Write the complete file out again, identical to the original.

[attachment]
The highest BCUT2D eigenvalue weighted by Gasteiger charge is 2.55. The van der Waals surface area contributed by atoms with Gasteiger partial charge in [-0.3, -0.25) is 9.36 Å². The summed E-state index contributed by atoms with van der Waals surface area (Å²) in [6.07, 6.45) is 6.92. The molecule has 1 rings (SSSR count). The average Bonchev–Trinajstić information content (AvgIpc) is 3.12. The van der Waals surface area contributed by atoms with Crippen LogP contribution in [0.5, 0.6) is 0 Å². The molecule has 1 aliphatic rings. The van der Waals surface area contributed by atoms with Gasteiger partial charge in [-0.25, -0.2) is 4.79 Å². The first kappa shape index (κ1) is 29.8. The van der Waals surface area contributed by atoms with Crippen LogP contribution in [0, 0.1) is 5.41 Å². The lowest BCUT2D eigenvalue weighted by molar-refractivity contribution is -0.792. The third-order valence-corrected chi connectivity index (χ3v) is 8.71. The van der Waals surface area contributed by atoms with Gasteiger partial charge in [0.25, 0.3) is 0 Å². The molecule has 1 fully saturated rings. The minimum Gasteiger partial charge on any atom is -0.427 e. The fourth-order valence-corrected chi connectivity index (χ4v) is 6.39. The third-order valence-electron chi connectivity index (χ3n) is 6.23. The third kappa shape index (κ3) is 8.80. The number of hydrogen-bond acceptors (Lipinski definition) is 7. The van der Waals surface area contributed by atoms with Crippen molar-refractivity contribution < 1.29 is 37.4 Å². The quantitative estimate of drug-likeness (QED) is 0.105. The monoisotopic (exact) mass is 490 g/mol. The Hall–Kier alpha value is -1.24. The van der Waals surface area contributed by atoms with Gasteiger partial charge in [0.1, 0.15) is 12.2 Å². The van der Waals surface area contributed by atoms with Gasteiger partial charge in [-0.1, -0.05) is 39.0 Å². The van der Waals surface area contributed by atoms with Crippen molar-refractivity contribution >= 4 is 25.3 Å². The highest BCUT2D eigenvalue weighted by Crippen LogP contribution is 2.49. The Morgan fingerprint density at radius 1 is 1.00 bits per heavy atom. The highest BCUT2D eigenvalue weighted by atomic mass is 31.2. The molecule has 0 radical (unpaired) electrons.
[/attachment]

The highest BCUT2D eigenvalue weighted by Gasteiger charge is 2.55. The van der Waals surface area contributed by atoms with Gasteiger partial charge in [-0.3, -0.25) is 9.36 Å². The summed E-state index contributed by atoms with van der Waals surface area (Å²) in [6.07, 6.45) is 6.92. The molecule has 1 rings (SSSR count). The average Bonchev–Trinajstić information content (AvgIpc) is 3.12. The van der Waals surface area contributed by atoms with Crippen LogP contribution in [0.5, 0.6) is 0 Å². The molecule has 1 aliphatic rings. The van der Waals surface area contributed by atoms with Gasteiger partial charge in [-0.25, -0.2) is 4.79 Å². The first kappa shape index (κ1) is 29.8. The van der Waals surface area contributed by atoms with Crippen LogP contribution in [0, 0.1) is 5.41 Å². The lowest BCUT2D eigenvalue weighted by molar-refractivity contribution is -0.792. The third-order valence-corrected chi connectivity index (χ3v) is 8.71. The van der Waals surface area contributed by atoms with Gasteiger partial charge in [0.25, 0.3) is 0 Å². The molecule has 1 fully saturated rings. The minimum Gasteiger partial charge on any atom is -0.427 e. The fourth-order valence-corrected chi connectivity index (χ4v) is 6.39. The third-order valence-electron chi connectivity index (χ3n) is 6.23. The third kappa shape index (κ3) is 8.80. The number of hydrogen-bond acceptors (Lipinski definition) is 7. The van der Waals surface area contributed by atoms with Crippen molar-refractivity contribution < 1.29 is 37.4 Å². The quantitative estimate of drug-likeness (QED) is 0.105. The monoisotopic (exact) mass is 490 g/mol. The Hall–Kier alpha value is -1.24. The van der Waals surface area contributed by atoms with Gasteiger partial charge in [0.1, 0.15) is 12.2 Å². The van der Waals surface area contributed by atoms with Gasteiger partial charge in [-0.1, -0.05) is 39.0 Å². The van der Waals surface area contributed by atoms with Crippen molar-refractivity contribution >= 4 is 25.3 Å². The highest BCUT2D eigenvalue weighted by Crippen LogP contribution is 2.49. The Morgan fingerprint density at radius 1 is 1.00 bits per heavy atom. The highest BCUT2D eigenvalue weighted by atomic mass is 31.2. The molecule has 0 radical (unpaired) electrons.